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A professional racer for 4 years, this woman has won all the major rallies that took place in the country. Being a female racing champion was not easy for her but she believes that a fight is a fight- be it breaking the shackles of the society or winning the race, one should never doubt their capabilities or step back.

The 46-year-old, mother of two, loves to compete among men and is breaking the stereotype about women drivers in India and across the world.

Bani Yadav, in a candid conversation with Life Beyond Numbers, says, “If you really want to empower yourself, believe in yourself. Live your dreams. Don’t allow someone else to make you believe otherwise.”

Bani Yadav

Bani Yadav

Born in Lucknow, Bani grew up in Gurugram, Haryana which was very different back then. “In 1977, my parents moved to Gurugram and back then it was a gaon (village) not a city. In four decades the place has changed a lot but not for good. Instead of jungles, you will find concrete buildings. The natural beauty of the place is absolutely lost.”                          

Live Your Dreams No matter what!

A student of Army Public School Delhi, Bani graduated from Miranda House. The fastest Indian woman to win Asia Cup in 2015, she says, it was her father who kindled the passion for driving at the age of 13. “Racing is in my blood. My father used to take me for long rides and was very fond of cars which explains why it didn’t take much time for me to shift from roads to tracks.”

“When you are driving at that speed, staying focused is extremely crucial. One mistake and you may end up losing your life,” she says.

A woman always has to juggle job, family, and racing all the time and this makes it difficult for her to practice. “Managing time is really difficult at times but even today, I follow the old saying- ‘Early to Bed and Early to Rise, Makes a Man Healthy, Wealthy and Wise’. I am not a fitness freak but I do take care of myself by exercising and meditating daily,” she says.

Driving is not gender specific!

Have you come across a man saying that “a woman looks good in a car when she in the passenger’s seat”? Not just that. Your capabilities and the condition of your car equally contribute to winning a race. “Your car has to be perfect before the race and a mechanic plays a great role in it. For a married woman who has a family to look after, it is difficult to spend hours in a garage to get your car fixed. Therefore, most of the time before the race, I found that my car was sabotaged on purpose. That really used to upset me at times,” she recalls.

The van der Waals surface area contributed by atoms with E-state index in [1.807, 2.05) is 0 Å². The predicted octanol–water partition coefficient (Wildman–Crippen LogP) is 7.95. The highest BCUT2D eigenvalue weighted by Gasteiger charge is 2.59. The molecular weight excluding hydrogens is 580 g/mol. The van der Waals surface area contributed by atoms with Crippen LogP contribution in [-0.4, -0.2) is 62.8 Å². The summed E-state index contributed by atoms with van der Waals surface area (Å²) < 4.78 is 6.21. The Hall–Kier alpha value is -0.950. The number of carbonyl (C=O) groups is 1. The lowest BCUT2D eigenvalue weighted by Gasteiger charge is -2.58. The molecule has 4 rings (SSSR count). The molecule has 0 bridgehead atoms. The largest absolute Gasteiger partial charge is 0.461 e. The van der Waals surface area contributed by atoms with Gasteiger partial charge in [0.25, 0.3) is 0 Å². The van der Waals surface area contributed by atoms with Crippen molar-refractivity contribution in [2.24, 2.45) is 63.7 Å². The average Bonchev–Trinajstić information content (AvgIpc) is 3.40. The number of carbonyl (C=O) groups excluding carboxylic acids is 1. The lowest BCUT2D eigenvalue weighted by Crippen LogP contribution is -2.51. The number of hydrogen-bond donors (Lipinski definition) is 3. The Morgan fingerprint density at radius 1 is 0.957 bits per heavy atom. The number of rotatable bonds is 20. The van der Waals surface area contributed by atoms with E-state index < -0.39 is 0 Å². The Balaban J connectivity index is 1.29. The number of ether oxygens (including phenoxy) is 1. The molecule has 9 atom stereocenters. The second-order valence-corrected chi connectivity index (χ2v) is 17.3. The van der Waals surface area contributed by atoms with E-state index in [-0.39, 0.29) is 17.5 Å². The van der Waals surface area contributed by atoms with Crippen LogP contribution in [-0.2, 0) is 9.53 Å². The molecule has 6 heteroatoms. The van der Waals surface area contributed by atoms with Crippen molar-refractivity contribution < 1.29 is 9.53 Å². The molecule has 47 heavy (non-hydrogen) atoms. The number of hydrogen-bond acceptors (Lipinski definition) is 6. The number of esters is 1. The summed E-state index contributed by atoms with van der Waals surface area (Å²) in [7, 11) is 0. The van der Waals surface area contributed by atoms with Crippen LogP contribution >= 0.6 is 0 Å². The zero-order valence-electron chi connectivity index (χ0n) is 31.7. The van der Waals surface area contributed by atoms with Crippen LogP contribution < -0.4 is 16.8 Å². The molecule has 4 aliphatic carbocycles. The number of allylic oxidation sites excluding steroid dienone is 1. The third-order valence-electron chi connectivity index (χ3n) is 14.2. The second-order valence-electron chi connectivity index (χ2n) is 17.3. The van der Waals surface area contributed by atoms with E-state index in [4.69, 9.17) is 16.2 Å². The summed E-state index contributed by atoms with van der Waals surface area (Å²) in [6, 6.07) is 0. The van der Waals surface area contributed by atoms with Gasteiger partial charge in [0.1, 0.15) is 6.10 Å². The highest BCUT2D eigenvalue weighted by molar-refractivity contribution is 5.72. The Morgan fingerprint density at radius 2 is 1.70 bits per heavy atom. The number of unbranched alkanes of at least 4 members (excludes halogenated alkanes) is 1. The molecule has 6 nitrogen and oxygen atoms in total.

Gender cannot define your capabilities. “Whenever it comes to driving vehicles, there is a stigma attached to it that women are bad drivers,” says Bani. “Men are very comfortable with women taking up driving as a hobby but not professionally. They find it difficult to digest when a woman wins. don’t want to lose from a woman.”

Many ‘Firsts’ to her credit

  • First woman to win a second position in the IRC – Rally De North
  • First Indian woman to drive a formula 4 car at the Yas Marina Track in Abu Dhabi
  • First woman to win an overall 3rd position in The National Autocross Championship 2016 in the above 1650cc
  • First Indian woman to be awarded an International Doctorate in Motorsports
  • First woman to win the Asia Cup of IRC in the women’s category in 2015
  • First woman rally driver to be felicitated with one of the highest honor in Indian Motorsports. (Won the Outstanding Woman in Motorsports for Rallying in 2016 by the Federation of Motor Sports Clubs of India (FMSCI))

Bani was also bestowed with the Woman’s Achievers Award by the Amity University for the year 2016. She was a speaker at the United Nations #HEFORSHE Campaign in India to promote gender equality. “When women take part in races, men look at them with a lot of skepticism. Talking about equality, the misogynist mindset is a grave problem in India and one needs to re-evaluate gender biases.”

“Before the race, I shut myself from the whole world. I clear my head of all toxic thoughts and stay calm. Cleaning my car, checking it from time to time is necessary. It is almost like developing a connection with your vehicle because it also plays a significant role and winning has a lot to do with how your car performs.”

Sadly there is no proper infrastructure in our country to practice racing, but the government of India didn’t recognize her efforts but to all aspiring women drivers she has a beautiful message- “You don’t have to fulfill other people’s expectations from you. Believe in yourself first and don’t let anyone define your worth. Find out who you truly are, overcome your fear and create your own story.”